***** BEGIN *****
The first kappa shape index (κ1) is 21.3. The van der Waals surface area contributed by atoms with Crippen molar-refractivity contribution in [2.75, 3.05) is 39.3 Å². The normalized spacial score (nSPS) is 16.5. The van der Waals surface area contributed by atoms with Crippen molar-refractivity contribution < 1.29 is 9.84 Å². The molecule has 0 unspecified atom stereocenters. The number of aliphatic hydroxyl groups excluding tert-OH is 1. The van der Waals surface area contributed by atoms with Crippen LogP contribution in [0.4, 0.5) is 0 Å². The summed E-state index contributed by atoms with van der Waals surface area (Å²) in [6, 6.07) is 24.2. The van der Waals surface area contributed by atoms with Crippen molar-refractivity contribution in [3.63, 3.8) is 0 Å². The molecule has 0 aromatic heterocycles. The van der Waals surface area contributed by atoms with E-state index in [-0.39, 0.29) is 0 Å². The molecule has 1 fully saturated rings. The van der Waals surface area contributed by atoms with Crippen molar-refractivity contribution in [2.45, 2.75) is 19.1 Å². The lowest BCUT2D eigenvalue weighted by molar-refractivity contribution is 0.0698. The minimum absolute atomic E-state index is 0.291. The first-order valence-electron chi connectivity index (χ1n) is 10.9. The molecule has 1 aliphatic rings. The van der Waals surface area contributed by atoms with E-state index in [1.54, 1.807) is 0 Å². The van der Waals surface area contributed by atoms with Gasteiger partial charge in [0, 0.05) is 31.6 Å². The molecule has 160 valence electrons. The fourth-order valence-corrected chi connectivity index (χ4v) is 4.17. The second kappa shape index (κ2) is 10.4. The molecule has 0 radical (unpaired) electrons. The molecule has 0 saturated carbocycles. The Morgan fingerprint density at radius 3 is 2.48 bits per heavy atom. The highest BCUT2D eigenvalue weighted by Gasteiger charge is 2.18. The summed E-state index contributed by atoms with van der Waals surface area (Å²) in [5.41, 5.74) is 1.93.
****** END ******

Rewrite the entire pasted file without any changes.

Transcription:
The first kappa shape index (κ1) is 21.3. The van der Waals surface area contributed by atoms with Crippen molar-refractivity contribution in [2.75, 3.05) is 39.3 Å². The normalized spacial score (nSPS) is 16.5. The van der Waals surface area contributed by atoms with Crippen molar-refractivity contribution < 1.29 is 9.84 Å². The molecule has 0 unspecified atom stereocenters. The number of aliphatic hydroxyl groups excluding tert-OH is 1. The van der Waals surface area contributed by atoms with Crippen LogP contribution in [0.4, 0.5) is 0 Å². The summed E-state index contributed by atoms with van der Waals surface area (Å²) in [6, 6.07) is 24.2. The van der Waals surface area contributed by atoms with Crippen molar-refractivity contribution in [3.63, 3.8) is 0 Å². The molecule has 0 aromatic heterocycles. The van der Waals surface area contributed by atoms with E-state index in [-0.39, 0.29) is 0 Å². The molecule has 1 fully saturated rings. The van der Waals surface area contributed by atoms with Crippen molar-refractivity contribution in [2.45, 2.75) is 19.1 Å². The lowest BCUT2D eigenvalue weighted by molar-refractivity contribution is 0.0698. The minimum absolute atomic E-state index is 0.291. The first-order valence-electron chi connectivity index (χ1n) is 10.9. The molecule has 1 aliphatic rings. The van der Waals surface area contributed by atoms with E-state index in [1.54, 1.807) is 0 Å². The van der Waals surface area contributed by atoms with Gasteiger partial charge in [0, 0.05) is 31.6 Å². The molecule has 160 valence electrons. The fourth-order valence-corrected chi connectivity index (χ4v) is 4.17. The second kappa shape index (κ2) is 10.4. The molecule has 0 radical (unpaired) electrons. The molecule has 0 saturated carbocycles. The Morgan fingerprint density at radius 3 is 2.48 bits per heavy atom. The highest BCUT2D eigenvalue weighted by Gasteiger charge is 2.18. The summed E-state index contributed by atoms with van der Waals surface area (Å²) in [5.41, 5.74) is 1.93.